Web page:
I had to work on Halloween and the morning after, so I feel kind of robbed and we don’t have any more costume-mandatory days until Mardi Gras season starts. Join me in keeping the spirit alive by reading horror novels and novellas straight through to Epiphany and ignoring all those other costumeless holidays standing in the way. Here are some of the best horror books I’ve read this past year if you need to know where to start. They weren’t all published in 2018, but they’re at least close enough for government work.
Ecstatic Inferno, by Autumn Christian
It feels like comparing writers to Philip K Dick is becoming kind of meaningless due to overuse, but I genuinely can’t come up with a better comparison for a short story collection that features God’s body washing up in a trash bag on the beach. There’s a story with a needle-toothed incubus where THAT ISN’T EVEN THE MOST UNSETTLING PART OF THE STORY. Most of the stories have a dreamlike lack of structure without feeling disorganized, with vivid surreal imagery and the sort of language use that you can’t quite explain why it works but fuck if you won’t be turning certain phrases over in your head for days afterward.
iHunt: Killing Monsters in the Gig Economy, by Olivia Hill
iHunt features several vampires and a werewolf, but the economy manages to be the bloodthirsty creature in the book and it doesn’t even have to exaggerate anything. The cast of characters are well-drawn and relatable to any millennial, and the quippy comedic action should satisfy any Buffy fan while presenting none of the weird Nice Guy hangups that series had.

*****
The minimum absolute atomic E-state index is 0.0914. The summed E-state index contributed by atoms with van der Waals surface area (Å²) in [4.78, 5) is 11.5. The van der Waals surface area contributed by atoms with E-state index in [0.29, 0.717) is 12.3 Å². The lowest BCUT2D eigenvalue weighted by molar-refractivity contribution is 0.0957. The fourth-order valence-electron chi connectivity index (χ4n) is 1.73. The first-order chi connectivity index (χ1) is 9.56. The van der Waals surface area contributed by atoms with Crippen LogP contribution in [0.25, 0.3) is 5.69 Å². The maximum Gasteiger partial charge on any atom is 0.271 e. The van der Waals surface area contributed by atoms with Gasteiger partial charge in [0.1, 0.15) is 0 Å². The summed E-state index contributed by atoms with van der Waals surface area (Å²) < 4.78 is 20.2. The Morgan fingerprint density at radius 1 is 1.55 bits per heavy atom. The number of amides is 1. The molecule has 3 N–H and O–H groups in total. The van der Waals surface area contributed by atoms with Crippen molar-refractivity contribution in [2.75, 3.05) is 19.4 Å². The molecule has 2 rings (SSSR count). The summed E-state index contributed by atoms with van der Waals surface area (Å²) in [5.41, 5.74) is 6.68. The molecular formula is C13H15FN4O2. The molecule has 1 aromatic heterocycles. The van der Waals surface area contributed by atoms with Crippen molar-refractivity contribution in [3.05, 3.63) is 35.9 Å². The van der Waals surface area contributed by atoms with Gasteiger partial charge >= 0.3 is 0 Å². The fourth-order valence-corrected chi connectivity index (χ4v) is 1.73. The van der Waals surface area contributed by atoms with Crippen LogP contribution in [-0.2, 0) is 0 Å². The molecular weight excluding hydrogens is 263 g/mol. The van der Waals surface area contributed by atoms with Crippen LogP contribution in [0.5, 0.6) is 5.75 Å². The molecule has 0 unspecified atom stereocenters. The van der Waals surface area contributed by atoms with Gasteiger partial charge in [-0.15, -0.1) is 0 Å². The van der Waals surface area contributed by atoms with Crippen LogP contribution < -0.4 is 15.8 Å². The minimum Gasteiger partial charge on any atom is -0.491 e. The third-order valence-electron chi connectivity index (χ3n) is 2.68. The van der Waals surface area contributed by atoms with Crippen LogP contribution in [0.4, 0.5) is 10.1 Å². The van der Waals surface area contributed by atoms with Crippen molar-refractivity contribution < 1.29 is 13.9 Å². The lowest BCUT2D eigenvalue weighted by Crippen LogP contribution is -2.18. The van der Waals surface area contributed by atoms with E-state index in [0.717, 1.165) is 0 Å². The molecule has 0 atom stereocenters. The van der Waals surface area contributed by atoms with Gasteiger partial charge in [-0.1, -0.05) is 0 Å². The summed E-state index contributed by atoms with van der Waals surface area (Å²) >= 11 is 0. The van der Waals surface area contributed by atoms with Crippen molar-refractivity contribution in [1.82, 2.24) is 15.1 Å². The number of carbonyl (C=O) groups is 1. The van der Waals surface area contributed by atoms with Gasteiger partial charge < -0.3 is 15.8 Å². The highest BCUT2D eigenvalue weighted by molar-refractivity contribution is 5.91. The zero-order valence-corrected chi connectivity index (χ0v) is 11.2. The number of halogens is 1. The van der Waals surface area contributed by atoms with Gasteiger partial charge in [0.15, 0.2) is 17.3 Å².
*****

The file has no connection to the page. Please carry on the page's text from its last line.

Come Back to the Swamp, by Laura Morrison
It’s difficult to balance dramatic weight with quippy characters, but Laura Morrison always manages to do so without either feeling out of place. In addition to being both fun and ominous at points, Come Back to the Swamp makes great use of the novella format by leaving the nature of the swamp a mystery. Sure there’s probably interesting detail to what the swamp is up to and how it’s really operating, but that’s not strictly necessary for Bernice’s story and the decisions she has to make. The narrative is delivered with such an engaging voice that you won’t even have time to miss the exposition.
All Hail the House Gods, by Andrew J Stone
This novella has an amount of narrative tension that might seem a little unwarranted going in to a book about sentient houses, and I can’t quite quantify WHY it actually works, but it seriously does. It builds a great atmosphere of desperate pathos and near-hopelessness for the little human colony, the houses and the mystery surrounding them are genuinely foreboding, and it feels like it’s a metaphor for so much that’s been wrong with society but it never reads as moralizing or didactic.
Polymer, by Caleb Wilson
Take one of those hour long “Glitchwave/Retrocore MEGAMIX” videos from Youtube, pour it into a form fitting yet breathable jumpsuit, and make it the protagonist in a side-scrolling beat ’em up arcade game. There’s some clever and really well-executed literary trickery going on in this book: the first-person-collective narration, playing with ideas of spectacle and celebrity culture, the gleeful magic-techno-horror aesthetic mashup of the castle. But don’t let all the postmodern stuff throw you off, watching a rockstar monster hunter fight his way through a multidimensional deathtrap with a synth-powered sword is awesome enough on a surface level.